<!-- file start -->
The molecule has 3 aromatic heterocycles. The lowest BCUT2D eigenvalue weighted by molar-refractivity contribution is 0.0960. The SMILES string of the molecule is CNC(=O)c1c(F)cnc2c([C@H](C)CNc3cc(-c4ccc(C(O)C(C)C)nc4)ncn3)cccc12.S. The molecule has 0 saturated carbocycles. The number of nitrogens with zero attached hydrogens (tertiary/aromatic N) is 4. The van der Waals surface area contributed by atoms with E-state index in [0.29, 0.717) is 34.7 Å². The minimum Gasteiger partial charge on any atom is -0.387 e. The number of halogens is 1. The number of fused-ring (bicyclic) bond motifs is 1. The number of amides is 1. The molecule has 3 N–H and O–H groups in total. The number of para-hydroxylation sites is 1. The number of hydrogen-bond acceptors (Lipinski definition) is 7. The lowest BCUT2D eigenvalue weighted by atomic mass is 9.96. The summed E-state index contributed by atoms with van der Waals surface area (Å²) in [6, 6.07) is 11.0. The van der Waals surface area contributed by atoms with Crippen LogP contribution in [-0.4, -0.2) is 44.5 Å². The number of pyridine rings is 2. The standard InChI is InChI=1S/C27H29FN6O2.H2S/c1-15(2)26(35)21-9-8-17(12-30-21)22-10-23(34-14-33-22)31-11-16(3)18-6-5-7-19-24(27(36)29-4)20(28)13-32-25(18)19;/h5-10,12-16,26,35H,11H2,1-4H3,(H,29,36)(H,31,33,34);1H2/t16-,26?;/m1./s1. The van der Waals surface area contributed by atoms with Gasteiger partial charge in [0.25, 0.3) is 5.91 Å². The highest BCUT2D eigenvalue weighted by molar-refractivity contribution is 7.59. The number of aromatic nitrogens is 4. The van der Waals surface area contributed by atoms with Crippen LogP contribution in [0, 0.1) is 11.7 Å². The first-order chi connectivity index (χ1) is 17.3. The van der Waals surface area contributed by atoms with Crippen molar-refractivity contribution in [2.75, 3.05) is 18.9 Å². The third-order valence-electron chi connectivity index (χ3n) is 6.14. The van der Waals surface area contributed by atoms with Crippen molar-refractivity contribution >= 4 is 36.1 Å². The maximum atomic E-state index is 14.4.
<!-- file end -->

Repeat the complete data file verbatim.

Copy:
The molecule has 3 aromatic heterocycles. The lowest BCUT2D eigenvalue weighted by molar-refractivity contribution is 0.0960. The SMILES string of the molecule is CNC(=O)c1c(F)cnc2c([C@H](C)CNc3cc(-c4ccc(C(O)C(C)C)nc4)ncn3)cccc12.S. The molecule has 0 saturated carbocycles. The number of nitrogens with zero attached hydrogens (tertiary/aromatic N) is 4. The van der Waals surface area contributed by atoms with E-state index in [0.29, 0.717) is 34.7 Å². The minimum Gasteiger partial charge on any atom is -0.387 e. The number of halogens is 1. The number of fused-ring (bicyclic) bond motifs is 1. The number of amides is 1. The molecule has 3 N–H and O–H groups in total. The number of para-hydroxylation sites is 1. The number of hydrogen-bond acceptors (Lipinski definition) is 7. The lowest BCUT2D eigenvalue weighted by atomic mass is 9.96. The summed E-state index contributed by atoms with van der Waals surface area (Å²) in [6, 6.07) is 11.0. The van der Waals surface area contributed by atoms with Crippen LogP contribution in [-0.4, -0.2) is 44.5 Å². The number of pyridine rings is 2. The standard InChI is InChI=1S/C27H29FN6O2.H2S/c1-15(2)26(35)21-9-8-17(12-30-21)22-10-23(34-14-33-22)31-11-16(3)18-6-5-7-19-24(27(36)29-4)20(28)13-32-25(18)19;/h5-10,12-16,26,35H,11H2,1-4H3,(H,29,36)(H,31,33,34);1H2/t16-,26?;/m1./s1. The van der Waals surface area contributed by atoms with Gasteiger partial charge in [0.25, 0.3) is 5.91 Å². The highest BCUT2D eigenvalue weighted by molar-refractivity contribution is 7.59. The number of aromatic nitrogens is 4. The van der Waals surface area contributed by atoms with Crippen LogP contribution in [0, 0.1) is 11.7 Å². The first-order chi connectivity index (χ1) is 17.3. The van der Waals surface area contributed by atoms with Crippen molar-refractivity contribution in [2.75, 3.05) is 18.9 Å². The third-order valence-electron chi connectivity index (χ3n) is 6.14. The van der Waals surface area contributed by atoms with Crippen molar-refractivity contribution >= 4 is 36.1 Å². The maximum atomic E-state index is 14.4.